Kshitij Sachan

Redwood Research

Wiki Contributions


You didn't mention the policy implications, which I think are one of if not the most impactful reason to care about misuse. Government regulation seems super important long-term to prevent people from deploying dangerous models publicly, and the only way to get that is by demonstrating that models are actually scary.

Your AUCs aren't great for the Turpin et al datasets. Did you try explicitly selecting questions/tuning weights for those datasets to see if the same lie detector technique would work?

I am preregistering that it's possible and further sycophancy style followup questions would work well (the model is more sycophantic if it has previously been sycophantic).

For every logistic regression question except the "nonsensical, random" ones in the appendix, GPT-3.5's response is "no" (T=0). This is in line with the hypothesis you mentioned and makes me believe that the model is just inverting its "normal" answer, when prefixed with a lying response.


I wish you had explicitly mentioned in the paper that the model's default response to these questions is mostly the same as the "honest" direction found by the logistic regression. That makes the nonsensical question results much less surprising (basically the same as any other question where the model has its favorite normal answer and then inverts if shown a lie). Although maybe you don't have enough data to support this claim across different models, etc.?

TLDR: We don't have to hope for generalization of our oversight procedures. Instead, we can 1) define a proxy failure that we can evaluate and 2) worst-case against our oversight procedure on the actual distribution we care about (but using the proxy failure so that we have ground truth).

It could be prepended then, but also, does it make a difference? It won't attend to the filler while going over the question, but it will attend to the question while going over the filler.

I think you're saying there should be no difference between "<filler><question>" and "<question><filler>".  Your reasoning is: In the first layout the model attends to filler tokens while going over the question, and in the second the model attends to the question while going over the filler.

But the first layout doesn't actually get us anything: computation at the filler token positions can't use information from future token positions (i.e. the question). Thanks for asking this though, I hadn't actually explicitly thought through putting the filler before the question rather than after.

Also, how could it treat tokens differently? Wouldn't it need to be specially trained and have some additional input to do that? Or are you just thinking of the wrapper software doing something?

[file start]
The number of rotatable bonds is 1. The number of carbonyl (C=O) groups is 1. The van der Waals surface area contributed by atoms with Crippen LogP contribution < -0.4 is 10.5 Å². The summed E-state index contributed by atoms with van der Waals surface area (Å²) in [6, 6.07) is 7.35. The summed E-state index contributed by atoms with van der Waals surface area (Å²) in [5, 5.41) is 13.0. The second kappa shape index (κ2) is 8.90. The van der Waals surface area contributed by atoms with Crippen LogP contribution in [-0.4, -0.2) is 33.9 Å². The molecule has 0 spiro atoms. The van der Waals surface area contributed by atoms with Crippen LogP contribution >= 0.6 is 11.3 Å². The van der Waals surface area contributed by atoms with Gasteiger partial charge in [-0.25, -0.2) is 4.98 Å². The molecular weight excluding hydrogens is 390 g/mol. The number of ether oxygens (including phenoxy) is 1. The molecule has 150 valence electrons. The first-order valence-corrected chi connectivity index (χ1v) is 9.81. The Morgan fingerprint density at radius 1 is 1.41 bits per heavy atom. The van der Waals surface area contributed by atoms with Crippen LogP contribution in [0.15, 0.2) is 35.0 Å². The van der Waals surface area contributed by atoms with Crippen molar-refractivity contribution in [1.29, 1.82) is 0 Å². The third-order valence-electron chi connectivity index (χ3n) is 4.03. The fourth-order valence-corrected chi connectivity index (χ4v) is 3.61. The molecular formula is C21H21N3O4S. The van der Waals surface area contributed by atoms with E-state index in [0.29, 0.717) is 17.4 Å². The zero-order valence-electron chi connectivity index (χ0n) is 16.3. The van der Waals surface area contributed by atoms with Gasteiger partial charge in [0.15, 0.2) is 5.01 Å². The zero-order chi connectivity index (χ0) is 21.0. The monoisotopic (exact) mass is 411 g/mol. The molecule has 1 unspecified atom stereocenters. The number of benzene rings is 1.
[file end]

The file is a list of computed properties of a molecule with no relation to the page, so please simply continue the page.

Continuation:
I'm not imagining any wrapper software, etc. I think this behavior could be an artifact of pretraining.  Language models are trained to precompute features that are useful for predicting all future token positions, not just the immediate next token. This is because gradients flow from the current token being predicted to all previous token positions. (e.g. see How LLMs are and are not myopic)

It's possible that the model treats filler tokens differently in the "user" vs "assistant" part of the prompt, so they aren't identical. That being said, I chose to generate tokens rather than appending to the prompt because it's more superficially similar to chain of thought.

Also, adding a padding prefix to the original question wouldn't act as a filler token because the model can't attend to future tokens.

First, clarification:

  • In Oam's experiments, the vocabulary is token for each number from 1 to 1000, pad token, and intermediate computation (IC) token. But I wouldn't index on his results too much because I'm unsure how replicable they are.
  • I am indeed using the OA API

And now some takes. I find both of your hypotheses intriguing. I'd never considered either of those before so thanks for bringing them up. I'm guessing they're both wrong for the following reasons:

  • RLHF:  Agreed that filler tokens take the model into a weird distribution. It's not obvious though why that is more like the pretraining distribution than the RL distribution (except that pretraining has broader coverage).  Also, GPT-3.5 was trained with RLHF and Claude with RLAIF (which is basically the same), and they don't show the effect. One point maybe supporting your claim is that the "non-weird" filler tokens like "happy to help..." didn't show a strong effect, but I abandoned that direction after one experiment and a variant of the "natural fillers" may well work.
  • Route to smarter experts: The link you shared is very cool and I hadn't seen that before - thanks! My main pushback here is I'd be pretty surprised if gradient descent so inefficiently routed to the wrong experts on normal math problems that I would see a 10% improvement with a distribution shift.

By repetition penalty do you mean an explicit logit bias when sampling or internally it's generalized to avoiding repeated tokens?

Yep I had considered doing that. Sadly, if resample ablations on the filler tokens reduced performance, that doesn't necessarily imply that the filler tokens are being used for extra computation. For example, the model could just copy the relevant details from the problem into the filler token positions and solve it there. 

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